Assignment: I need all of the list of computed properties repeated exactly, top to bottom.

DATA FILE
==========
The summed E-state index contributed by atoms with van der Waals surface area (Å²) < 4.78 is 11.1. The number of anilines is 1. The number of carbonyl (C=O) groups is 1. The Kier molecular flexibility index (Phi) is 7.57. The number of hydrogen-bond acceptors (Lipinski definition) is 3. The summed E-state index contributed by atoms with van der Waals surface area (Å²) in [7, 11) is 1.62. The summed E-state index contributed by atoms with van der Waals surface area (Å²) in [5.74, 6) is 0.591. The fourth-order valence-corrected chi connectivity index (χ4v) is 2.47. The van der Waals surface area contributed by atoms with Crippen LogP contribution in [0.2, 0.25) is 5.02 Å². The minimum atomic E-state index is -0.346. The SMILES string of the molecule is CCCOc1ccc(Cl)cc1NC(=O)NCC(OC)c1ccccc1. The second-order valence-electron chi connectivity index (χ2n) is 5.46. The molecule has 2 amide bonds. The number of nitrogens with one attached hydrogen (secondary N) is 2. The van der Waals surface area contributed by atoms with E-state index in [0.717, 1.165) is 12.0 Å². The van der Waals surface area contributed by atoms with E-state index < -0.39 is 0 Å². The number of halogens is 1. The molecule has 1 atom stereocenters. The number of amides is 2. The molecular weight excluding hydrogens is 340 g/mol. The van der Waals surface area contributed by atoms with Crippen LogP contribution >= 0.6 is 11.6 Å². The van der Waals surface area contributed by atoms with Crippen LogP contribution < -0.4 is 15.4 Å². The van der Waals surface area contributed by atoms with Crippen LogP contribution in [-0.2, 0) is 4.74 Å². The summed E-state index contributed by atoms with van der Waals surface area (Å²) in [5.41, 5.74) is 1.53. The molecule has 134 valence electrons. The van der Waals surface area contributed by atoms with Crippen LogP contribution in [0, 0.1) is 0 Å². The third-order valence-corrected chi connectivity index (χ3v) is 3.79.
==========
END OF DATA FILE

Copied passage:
The summed E-state index contributed by atoms with van der Waals surface area (Å²) < 4.78 is 11.1. The number of anilines is 1. The number of carbonyl (C=O) groups is 1. The Kier molecular flexibility index (Phi) is 7.57. The number of hydrogen-bond acceptors (Lipinski definition) is 3. The summed E-state index contributed by atoms with van der Waals surface area (Å²) in [7, 11) is 1.62. The summed E-state index contributed by atoms with van der Waals surface area (Å²) in [5.74, 6) is 0.591. The fourth-order valence-corrected chi connectivity index (χ4v) is 2.47. The van der Waals surface area contributed by atoms with Crippen LogP contribution in [0.2, 0.25) is 5.02 Å². The minimum atomic E-state index is -0.346. The SMILES string of the molecule is CCCOc1ccc(Cl)cc1NC(=O)NCC(OC)c1ccccc1. The second-order valence-electron chi connectivity index (χ2n) is 5.46. The molecule has 2 amide bonds. The number of nitrogens with one attached hydrogen (secondary N) is 2. The van der Waals surface area contributed by atoms with E-state index in [0.717, 1.165) is 12.0 Å². The van der Waals surface area contributed by atoms with E-state index < -0.39 is 0 Å². The number of halogens is 1. The molecule has 1 atom stereocenters. The number of amides is 2. The molecular weight excluding hydrogens is 340 g/mol. The van der Waals surface area contributed by atoms with Crippen LogP contribution >= 0.6 is 11.6 Å². The van der Waals surface area contributed by atoms with Crippen LogP contribution < -0.4 is 15.4 Å². The van der Waals surface area contributed by atoms with Crippen LogP contribution in [-0.2, 0) is 4.74 Å². The summed E-state index contributed by atoms with van der Waals surface area (Å²) in [5.41, 5.74) is 1.53. The molecule has 134 valence electrons. The van der Waals surface area contributed by atoms with Crippen LogP contribution in [0, 0.1) is 0 Å². The third-order valence-corrected chi connectivity index (χ3v) is 3.79.